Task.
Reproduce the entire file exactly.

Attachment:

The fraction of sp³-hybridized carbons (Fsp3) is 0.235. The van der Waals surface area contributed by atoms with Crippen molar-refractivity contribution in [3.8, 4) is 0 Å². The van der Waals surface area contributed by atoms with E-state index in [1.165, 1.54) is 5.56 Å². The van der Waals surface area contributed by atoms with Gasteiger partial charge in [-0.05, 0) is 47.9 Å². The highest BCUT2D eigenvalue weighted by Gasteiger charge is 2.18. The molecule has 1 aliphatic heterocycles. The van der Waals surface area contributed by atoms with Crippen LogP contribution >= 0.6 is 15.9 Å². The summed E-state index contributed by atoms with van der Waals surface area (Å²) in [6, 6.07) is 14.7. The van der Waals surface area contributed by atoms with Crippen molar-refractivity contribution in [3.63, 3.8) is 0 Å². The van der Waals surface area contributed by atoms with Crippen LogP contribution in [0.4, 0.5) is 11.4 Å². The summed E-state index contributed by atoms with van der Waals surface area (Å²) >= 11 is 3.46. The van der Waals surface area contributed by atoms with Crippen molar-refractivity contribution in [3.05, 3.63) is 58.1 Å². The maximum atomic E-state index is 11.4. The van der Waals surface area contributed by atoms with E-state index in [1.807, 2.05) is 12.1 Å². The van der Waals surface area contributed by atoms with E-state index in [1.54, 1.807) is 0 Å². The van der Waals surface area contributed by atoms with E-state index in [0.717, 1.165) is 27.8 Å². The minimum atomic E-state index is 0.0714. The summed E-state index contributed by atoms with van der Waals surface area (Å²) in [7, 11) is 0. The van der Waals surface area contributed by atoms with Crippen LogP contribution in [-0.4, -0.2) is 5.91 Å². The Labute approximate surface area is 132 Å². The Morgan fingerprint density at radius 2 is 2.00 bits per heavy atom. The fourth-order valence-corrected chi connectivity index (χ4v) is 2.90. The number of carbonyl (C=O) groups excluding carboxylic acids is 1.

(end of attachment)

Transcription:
The fraction of sp³-hybridized carbons (Fsp3) is 0.235. The van der Waals surface area contributed by atoms with Crippen molar-refractivity contribution in [3.8, 4) is 0 Å². The van der Waals surface area contributed by atoms with E-state index in [1.165, 1.54) is 5.56 Å². The van der Waals surface area contributed by atoms with Gasteiger partial charge in [-0.05, 0) is 47.9 Å². The highest BCUT2D eigenvalue weighted by Gasteiger charge is 2.18. The molecule has 1 aliphatic heterocycles. The van der Waals surface area contributed by atoms with Crippen LogP contribution >= 0.6 is 15.9 Å². The summed E-state index contributed by atoms with van der Waals surface area (Å²) in [6, 6.07) is 14.7. The van der Waals surface area contributed by atoms with Crippen molar-refractivity contribution in [3.63, 3.8) is 0 Å². The van der Waals surface area contributed by atoms with Crippen LogP contribution in [0.4, 0.5) is 11.4 Å². The summed E-state index contributed by atoms with van der Waals surface area (Å²) >= 11 is 3.46. The van der Waals surface area contributed by atoms with Crippen molar-refractivity contribution in [3.05, 3.63) is 58.1 Å². The maximum atomic E-state index is 11.4. The van der Waals surface area contributed by atoms with E-state index in [1.807, 2.05) is 12.1 Å². The van der Waals surface area contributed by atoms with E-state index in [1.54, 1.807) is 0 Å². The van der Waals surface area contributed by atoms with E-state index in [0.717, 1.165) is 27.8 Å². The minimum atomic E-state index is 0.0714. The summed E-state index contributed by atoms with van der Waals surface area (Å²) in [7, 11) is 0. The van der Waals surface area contributed by atoms with Crippen LogP contribution in [-0.4, -0.2) is 5.91 Å². The Labute approximate surface area is 132 Å². The Morgan fingerprint density at radius 2 is 2.00 bits per heavy atom. The fourth-order valence-corrected chi connectivity index (χ4v) is 2.90. The number of carbonyl (C=O) groups excluding carboxylic acids is 1.